Pleasures and Pastimes of the Bourgeoisie


Clothing and the Bourgeoisie
~ Pre -revolution

~Fashion in Les Mis

~Rise in Popularity
~Economic and Social Symbolism
~Representation in Les Mis

Gardens ~17th Century ~18th Century ~19th Century ~Versailles

Gambling ~Pre-Revolutionary ~Cafés & Cercles

Opéra & Theatre
~The Revolution
~Social Status
~Les Misérables

Etiquette ~Promenade ~Dances ~Dinner ~Casinos and Salons

Bibliography ~Fashion ~Etiquette ~Restaurants ~Opéra ~Picture Bibliography



"Paris etatit une ville ou on jugeait par l'apparence, il n'ya point de pays au monde ou il soit plus facile d'en imposer." Casanova, Memoires

(click on pictures for source information)

Never anywhere else was it so easy to impersonate a member of the nobility as it was in France during the 18th and the 19th centuries and no one so single-mindedly pursued this goal as did the social climbing bourgeoisie.


The Clothing Timeline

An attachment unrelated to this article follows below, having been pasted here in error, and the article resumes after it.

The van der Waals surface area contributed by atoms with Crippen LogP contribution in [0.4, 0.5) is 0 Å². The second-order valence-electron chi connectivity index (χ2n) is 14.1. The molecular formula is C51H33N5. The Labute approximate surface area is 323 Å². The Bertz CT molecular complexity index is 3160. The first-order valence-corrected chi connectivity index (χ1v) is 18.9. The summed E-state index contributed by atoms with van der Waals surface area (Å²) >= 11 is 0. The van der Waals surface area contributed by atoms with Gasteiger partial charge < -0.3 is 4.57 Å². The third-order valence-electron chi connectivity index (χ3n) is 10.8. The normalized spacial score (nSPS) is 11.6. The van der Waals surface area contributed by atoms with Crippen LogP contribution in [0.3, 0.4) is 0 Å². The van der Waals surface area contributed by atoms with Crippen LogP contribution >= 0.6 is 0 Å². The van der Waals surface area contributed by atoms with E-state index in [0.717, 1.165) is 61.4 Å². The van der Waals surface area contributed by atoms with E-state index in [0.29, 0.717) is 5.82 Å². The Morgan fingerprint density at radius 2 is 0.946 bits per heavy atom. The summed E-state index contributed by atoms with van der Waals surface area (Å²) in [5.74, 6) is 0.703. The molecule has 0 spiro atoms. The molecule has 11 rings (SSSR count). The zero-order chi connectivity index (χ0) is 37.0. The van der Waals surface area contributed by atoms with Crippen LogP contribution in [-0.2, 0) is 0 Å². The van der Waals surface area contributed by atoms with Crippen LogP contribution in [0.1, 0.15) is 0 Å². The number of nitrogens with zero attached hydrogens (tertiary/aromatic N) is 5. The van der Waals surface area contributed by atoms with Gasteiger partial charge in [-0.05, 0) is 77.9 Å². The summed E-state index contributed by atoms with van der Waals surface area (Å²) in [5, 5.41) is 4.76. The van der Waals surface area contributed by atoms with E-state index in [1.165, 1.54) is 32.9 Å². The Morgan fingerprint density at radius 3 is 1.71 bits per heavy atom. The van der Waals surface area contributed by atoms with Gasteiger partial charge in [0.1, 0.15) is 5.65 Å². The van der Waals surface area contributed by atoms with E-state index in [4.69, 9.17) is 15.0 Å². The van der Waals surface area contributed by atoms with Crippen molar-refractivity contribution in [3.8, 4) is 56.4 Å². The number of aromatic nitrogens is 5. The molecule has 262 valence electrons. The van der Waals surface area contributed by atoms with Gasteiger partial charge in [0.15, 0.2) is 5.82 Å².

The Sumptuary Laws

Clothing according to class

Constisted of eighteen decrees that were passes between 1485 and 1660 intended to protect the noble appearance from imitation.

"Prohibiting absolutely categorically all persons, commoners, non-nobles ... from assuming the title of nobility either in their style or in their clothes" Roche.

Over time the Sumtuary Laws were relaxed, allowing the Bourgeoisie to imitate without recrimination.

The French Revolution
Some argue that the French Revolution was staged by the Bourgeoisie in order to usurp the noble's status. To keep this alterior motive hidden - to save their lives - the Bourgeoisie had to struggle against their consuming desire to show-off their wealth They demonstated their "loyalty" to the revolution by wearing appropriate clothes - not too rich, not too poor.

Post Revolution Period

Bourgeoisie or Nobility?

Finally the Bourgeoisie were completely free to give in to the strong current of immitation. Indeed, it was socially mandated they do so. For this was the time of conspicuous consumption - the clothes really made the man.